AT THIS TIME OF THE YEAR the Marchés de Noël, or Christmas markets, spring up all over Paris and I have three of them within easy reach of me. To the west is the very large one at La Défense with its 350 châlets standing in the shadow of la Grande Arche, to the east is the most visited Christmas market in Paris stretching along the Champs Elysées and then, at the bottom of my little street, is the one closest to home.
The Christmas markets at La Défense and along the Champs Elysées are very big, mostly swamped with visitors and quite impersonal whereas my local Christmas market is tiny in comparison but what it lacks in size it more than makes up for in congeniality.
My local Christmas market is now open for business so I’ve been to have a look, to savour the atmosphere and to capture the sights and sounds.
Contrary to what you might think, the sounds in the big Christmas markets can often be quite bland but in my local Christmas market I enjoyed a sonic treat – two different bands, a street organ and singer, electronic music accompanying butterfly elves on stilts, a balloon sculptress with enormous boots and, of course, the sounds of lots of excited small children.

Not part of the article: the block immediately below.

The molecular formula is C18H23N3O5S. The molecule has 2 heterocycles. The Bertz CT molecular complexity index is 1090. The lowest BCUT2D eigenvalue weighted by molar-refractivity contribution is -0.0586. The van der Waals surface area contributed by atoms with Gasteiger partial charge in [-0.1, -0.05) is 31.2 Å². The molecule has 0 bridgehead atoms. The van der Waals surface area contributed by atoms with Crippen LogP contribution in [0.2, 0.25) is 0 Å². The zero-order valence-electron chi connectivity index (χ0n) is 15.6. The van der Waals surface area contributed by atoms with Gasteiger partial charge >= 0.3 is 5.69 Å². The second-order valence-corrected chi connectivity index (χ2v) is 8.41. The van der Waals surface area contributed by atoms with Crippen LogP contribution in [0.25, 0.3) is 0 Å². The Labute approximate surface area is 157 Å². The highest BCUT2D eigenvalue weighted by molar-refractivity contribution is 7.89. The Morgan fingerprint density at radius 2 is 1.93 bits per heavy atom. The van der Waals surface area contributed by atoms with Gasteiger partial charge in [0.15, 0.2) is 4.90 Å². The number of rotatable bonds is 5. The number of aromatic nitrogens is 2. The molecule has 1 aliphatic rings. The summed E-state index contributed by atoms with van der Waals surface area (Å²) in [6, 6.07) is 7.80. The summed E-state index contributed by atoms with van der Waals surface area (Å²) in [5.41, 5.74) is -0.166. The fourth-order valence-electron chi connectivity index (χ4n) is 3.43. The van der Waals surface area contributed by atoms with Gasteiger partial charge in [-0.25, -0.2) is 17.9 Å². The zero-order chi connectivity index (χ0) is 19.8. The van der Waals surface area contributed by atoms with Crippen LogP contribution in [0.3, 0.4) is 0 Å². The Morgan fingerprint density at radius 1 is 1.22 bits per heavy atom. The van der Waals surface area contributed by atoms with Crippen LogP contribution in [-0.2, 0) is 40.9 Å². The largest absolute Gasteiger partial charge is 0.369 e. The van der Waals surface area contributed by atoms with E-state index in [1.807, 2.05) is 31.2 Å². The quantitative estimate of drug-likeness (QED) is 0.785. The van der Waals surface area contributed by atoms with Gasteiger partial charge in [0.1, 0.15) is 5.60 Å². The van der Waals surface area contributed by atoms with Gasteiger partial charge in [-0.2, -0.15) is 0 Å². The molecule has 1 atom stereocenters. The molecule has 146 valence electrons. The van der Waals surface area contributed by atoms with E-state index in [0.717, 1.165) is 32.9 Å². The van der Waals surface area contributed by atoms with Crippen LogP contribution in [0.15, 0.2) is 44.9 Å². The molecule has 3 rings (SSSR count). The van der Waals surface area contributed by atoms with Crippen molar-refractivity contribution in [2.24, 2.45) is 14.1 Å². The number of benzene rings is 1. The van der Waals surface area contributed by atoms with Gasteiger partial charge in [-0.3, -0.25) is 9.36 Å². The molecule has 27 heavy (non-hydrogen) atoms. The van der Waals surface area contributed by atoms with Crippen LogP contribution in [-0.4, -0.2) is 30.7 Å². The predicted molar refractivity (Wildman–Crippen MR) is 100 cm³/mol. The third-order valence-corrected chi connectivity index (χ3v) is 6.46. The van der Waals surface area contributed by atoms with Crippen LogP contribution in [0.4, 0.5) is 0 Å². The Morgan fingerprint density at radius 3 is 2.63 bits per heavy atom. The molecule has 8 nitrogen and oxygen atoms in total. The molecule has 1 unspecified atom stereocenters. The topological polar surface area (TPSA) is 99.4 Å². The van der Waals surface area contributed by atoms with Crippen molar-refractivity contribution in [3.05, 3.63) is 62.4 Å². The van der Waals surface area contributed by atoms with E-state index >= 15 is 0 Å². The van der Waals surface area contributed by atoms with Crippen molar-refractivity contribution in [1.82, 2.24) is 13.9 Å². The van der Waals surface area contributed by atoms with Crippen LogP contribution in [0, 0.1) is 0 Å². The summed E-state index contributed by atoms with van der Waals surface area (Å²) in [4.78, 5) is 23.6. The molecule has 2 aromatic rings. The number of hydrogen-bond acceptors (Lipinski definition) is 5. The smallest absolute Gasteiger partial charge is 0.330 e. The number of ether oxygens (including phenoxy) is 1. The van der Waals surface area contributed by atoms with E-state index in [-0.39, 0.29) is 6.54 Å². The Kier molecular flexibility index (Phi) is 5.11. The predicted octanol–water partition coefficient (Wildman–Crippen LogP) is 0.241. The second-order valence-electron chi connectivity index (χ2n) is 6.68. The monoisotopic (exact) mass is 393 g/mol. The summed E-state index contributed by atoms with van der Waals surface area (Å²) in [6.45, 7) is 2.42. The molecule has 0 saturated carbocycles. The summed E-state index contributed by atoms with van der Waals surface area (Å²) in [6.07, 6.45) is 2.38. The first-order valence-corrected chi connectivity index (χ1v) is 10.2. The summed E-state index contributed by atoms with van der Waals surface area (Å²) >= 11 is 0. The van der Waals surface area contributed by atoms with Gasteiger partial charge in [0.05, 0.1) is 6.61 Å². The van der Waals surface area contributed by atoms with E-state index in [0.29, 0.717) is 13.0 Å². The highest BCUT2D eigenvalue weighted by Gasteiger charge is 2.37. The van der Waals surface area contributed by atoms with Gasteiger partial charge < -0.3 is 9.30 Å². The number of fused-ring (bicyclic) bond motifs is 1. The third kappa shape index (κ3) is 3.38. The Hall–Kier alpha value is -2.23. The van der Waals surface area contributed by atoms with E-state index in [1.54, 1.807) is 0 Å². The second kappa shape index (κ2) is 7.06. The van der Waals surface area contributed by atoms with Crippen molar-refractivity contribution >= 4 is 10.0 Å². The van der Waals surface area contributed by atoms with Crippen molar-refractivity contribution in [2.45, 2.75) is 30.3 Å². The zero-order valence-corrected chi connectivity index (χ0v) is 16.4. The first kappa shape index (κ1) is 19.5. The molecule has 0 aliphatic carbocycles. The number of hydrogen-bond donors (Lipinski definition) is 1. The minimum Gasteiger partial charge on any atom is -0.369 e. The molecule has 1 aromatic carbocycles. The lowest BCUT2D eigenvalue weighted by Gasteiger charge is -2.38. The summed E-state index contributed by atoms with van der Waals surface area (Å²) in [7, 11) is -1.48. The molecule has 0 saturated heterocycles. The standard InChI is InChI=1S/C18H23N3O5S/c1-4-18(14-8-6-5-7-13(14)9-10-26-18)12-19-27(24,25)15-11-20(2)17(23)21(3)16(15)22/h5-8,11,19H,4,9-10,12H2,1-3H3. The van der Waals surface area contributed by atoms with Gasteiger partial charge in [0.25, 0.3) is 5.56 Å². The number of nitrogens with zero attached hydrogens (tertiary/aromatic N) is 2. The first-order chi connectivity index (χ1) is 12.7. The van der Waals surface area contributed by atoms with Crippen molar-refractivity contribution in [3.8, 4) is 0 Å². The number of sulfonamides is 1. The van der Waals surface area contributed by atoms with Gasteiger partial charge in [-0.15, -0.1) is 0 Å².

My local Christmas market in sound:
Alexandre l’Agodas: Le colporteur de rêves et son orgue de barbarie
(The pedlar of dreams and his barrel organ)
Les Elfes-papillons des pôles
(Butterfly elves on stilts)
Sculpture sur ballons avec Bibindum
Swing Connection – New Orleans Jazz
LA DÉFENSE IS A MAJOR business district in the far west of Paris. It lies at the extreme western end of the axis that begins at the Louvre and continues along the Champs Elysées beyond the Arc de Triomphe to La Défense.
At this time each year, La Défense is host to a large Christmas market built in front of La Grande Arche, one of François Mitterrand’s Grands Projets. Designed by Danish architect Johann Otto von Spreckelsen and Danish engineer Erik Reitzel, La Grande Arche was built as a monument to humanity and humanitarian ideals.
Standing in front of La Grande Arche last Saturday afternoon, I was struck by the contrast between the 350 tiny wooden châlets and the giant office blocks that surround them. I was also struck by the stark contrast of the traders in the châlets trying to sell their wares to ordinary punters like me with some of the madness associated with these giant buildings.
Take the building on the left for example, Coeur Défense. At the height of the financial madness in 2008, Coeur Défense became the most expensive piece of real estate on the planet when it was bought by Lehman Brothers for an astonishing €2.1bn. They bought it just as the property market peaked and we know what happened next. Property prices fell, Lehman Brothers went bankrupt and disposing of Coeur Défense become Europe’s largest distressed property sale.